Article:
This need for reducing weight using the right material is often addressed alongside another pressing issue: waste. While it increasingly raises questions on how sustainable the production process is, it also raises a number of challenges that are worth considering at the design level. That’s in any case, what Rhushik MATROJA explains:

Since lightweighting of any structure will impact directly on the mechanical performance of the part, it should be done keeping in mind the mechanical performance of the material.

Manufacturability is one of the most influencing factors for lightweighting. One can have the most lightweight and performant theoretical design, but this design becomes useless, if it is not manufacturable.

Another important factor is the cost of the part. If the lightweighted part using topology optimization is not well designed, then there will be additional costs for the removal of excessive support structures and for the added surface treatment. On the other hand, printing lattice and TPMS structures could increase printing time which leads to increased price of the part”.

Software strategies at the heart of lightweighting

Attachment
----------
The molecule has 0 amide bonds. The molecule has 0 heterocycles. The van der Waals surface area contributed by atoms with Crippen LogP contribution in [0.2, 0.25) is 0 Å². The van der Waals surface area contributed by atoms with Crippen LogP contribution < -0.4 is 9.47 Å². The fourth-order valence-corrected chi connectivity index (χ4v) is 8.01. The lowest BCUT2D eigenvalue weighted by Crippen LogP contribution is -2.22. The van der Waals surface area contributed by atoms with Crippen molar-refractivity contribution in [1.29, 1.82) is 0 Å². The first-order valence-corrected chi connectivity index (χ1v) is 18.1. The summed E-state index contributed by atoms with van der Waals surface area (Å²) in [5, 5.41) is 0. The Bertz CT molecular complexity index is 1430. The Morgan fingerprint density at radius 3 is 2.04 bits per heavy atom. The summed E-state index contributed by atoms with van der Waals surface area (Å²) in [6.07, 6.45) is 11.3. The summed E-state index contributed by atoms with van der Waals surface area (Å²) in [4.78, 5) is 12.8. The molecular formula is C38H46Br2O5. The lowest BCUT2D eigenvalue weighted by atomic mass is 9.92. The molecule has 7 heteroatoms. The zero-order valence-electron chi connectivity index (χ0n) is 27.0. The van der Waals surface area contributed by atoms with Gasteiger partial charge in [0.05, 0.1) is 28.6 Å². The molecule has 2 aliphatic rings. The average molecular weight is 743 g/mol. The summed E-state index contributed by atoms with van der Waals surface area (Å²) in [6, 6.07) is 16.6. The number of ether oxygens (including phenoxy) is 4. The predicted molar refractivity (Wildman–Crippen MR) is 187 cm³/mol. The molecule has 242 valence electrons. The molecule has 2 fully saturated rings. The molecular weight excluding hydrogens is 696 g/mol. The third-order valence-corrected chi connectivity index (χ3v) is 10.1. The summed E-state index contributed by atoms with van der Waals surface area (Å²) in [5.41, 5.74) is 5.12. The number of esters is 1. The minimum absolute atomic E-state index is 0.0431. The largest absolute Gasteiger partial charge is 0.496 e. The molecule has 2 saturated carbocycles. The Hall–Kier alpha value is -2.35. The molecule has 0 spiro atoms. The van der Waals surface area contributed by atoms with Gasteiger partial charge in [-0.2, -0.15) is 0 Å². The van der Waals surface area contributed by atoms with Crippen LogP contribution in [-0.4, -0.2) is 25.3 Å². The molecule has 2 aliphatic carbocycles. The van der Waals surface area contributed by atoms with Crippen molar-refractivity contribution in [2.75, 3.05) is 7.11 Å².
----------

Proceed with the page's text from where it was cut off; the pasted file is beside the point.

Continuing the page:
It’s been two decades that manufacturers have been leveraging Additive Manufacturing but advancements in lightweighting of parts have only been seen recently with the utilization of new software strategies designed to address this challenge.

One of the first software strategies often explored at this level is topology optimization. The capability to optimize part topology towards stiffness or strength targets based on Finite Element Methods (FEM) enables purposeful lightweight design of parts. This design strategy optimizes material layout within a given design space, for a given set of loads, boundary conditions and constraints.

The use of lattice or TPMS infill structures is another interesting method to explore. These are hybrids of solid material and empty space that are created in such a way that they dictate the mechanical properties. Using intelligent lattice structures can help explore interesting thermo-mechanical properties. “Knowledge about the performance of those kind of structures is highly critical. Design and simulation processes are required to obtain insights on the performance. Cognitive Design Systems has      created a large database of such meta materials with their mechanical properties. Our tool ”Infill Optimizer”, which is part of our additive software ”Cognitive Additive”, intelligently places such structures based on the stress path to reduce the overall weight without decreasing mechanical performance”, Matroja explains.

Image via Cognitive Design Systems – Legend: Light weighing structures such as lattice, also bring additional mechanical properties such as shock absorbance. On the image, you can see such structures applied on a rock-climbing helmet design.